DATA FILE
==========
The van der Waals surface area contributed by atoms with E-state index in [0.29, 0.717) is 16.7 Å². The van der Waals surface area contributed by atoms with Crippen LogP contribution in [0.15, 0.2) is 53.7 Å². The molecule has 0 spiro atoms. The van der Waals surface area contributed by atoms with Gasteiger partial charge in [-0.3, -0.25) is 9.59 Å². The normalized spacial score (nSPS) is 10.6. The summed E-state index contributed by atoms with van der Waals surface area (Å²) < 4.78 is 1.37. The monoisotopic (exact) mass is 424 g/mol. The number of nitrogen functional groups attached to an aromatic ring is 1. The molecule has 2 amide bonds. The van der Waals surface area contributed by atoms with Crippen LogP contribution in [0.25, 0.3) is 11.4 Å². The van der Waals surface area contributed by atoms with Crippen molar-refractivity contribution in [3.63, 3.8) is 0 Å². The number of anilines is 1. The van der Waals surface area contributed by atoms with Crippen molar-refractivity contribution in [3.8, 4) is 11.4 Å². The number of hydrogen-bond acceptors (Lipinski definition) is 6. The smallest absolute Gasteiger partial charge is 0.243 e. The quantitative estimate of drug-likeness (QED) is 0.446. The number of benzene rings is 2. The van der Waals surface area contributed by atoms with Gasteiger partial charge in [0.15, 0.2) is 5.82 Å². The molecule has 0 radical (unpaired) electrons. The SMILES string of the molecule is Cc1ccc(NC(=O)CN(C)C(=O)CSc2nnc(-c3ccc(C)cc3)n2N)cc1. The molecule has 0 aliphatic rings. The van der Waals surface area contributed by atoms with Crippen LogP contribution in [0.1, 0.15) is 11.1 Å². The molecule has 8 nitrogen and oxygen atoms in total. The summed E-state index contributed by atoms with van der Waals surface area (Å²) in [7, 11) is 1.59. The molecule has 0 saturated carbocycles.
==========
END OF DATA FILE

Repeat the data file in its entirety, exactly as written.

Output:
The van der Waals surface area contributed by atoms with E-state index in [0.29, 0.717) is 16.7 Å². The van der Waals surface area contributed by atoms with Crippen LogP contribution in [0.15, 0.2) is 53.7 Å². The molecule has 0 spiro atoms. The van der Waals surface area contributed by atoms with Gasteiger partial charge in [-0.3, -0.25) is 9.59 Å². The normalized spacial score (nSPS) is 10.6. The summed E-state index contributed by atoms with van der Waals surface area (Å²) < 4.78 is 1.37. The monoisotopic (exact) mass is 424 g/mol. The number of nitrogen functional groups attached to an aromatic ring is 1. The molecule has 2 amide bonds. The van der Waals surface area contributed by atoms with Crippen LogP contribution in [0.25, 0.3) is 11.4 Å². The van der Waals surface area contributed by atoms with Crippen molar-refractivity contribution in [3.63, 3.8) is 0 Å². The number of anilines is 1. The van der Waals surface area contributed by atoms with Crippen molar-refractivity contribution in [3.8, 4) is 11.4 Å². The number of hydrogen-bond acceptors (Lipinski definition) is 6. The smallest absolute Gasteiger partial charge is 0.243 e. The quantitative estimate of drug-likeness (QED) is 0.446. The number of benzene rings is 2. The van der Waals surface area contributed by atoms with Gasteiger partial charge in [0.15, 0.2) is 5.82 Å². The molecule has 0 radical (unpaired) electrons. The SMILES string of the molecule is Cc1ccc(NC(=O)CN(C)C(=O)CSc2nnc(-c3ccc(C)cc3)n2N)cc1. The molecule has 0 aliphatic rings. The van der Waals surface area contributed by atoms with Crippen LogP contribution in [0.1, 0.15) is 11.1 Å². The molecule has 8 nitrogen and oxygen atoms in total. The summed E-state index contributed by atoms with van der Waals surface area (Å²) in [7, 11) is 1.59. The molecule has 0 saturated carbocycles.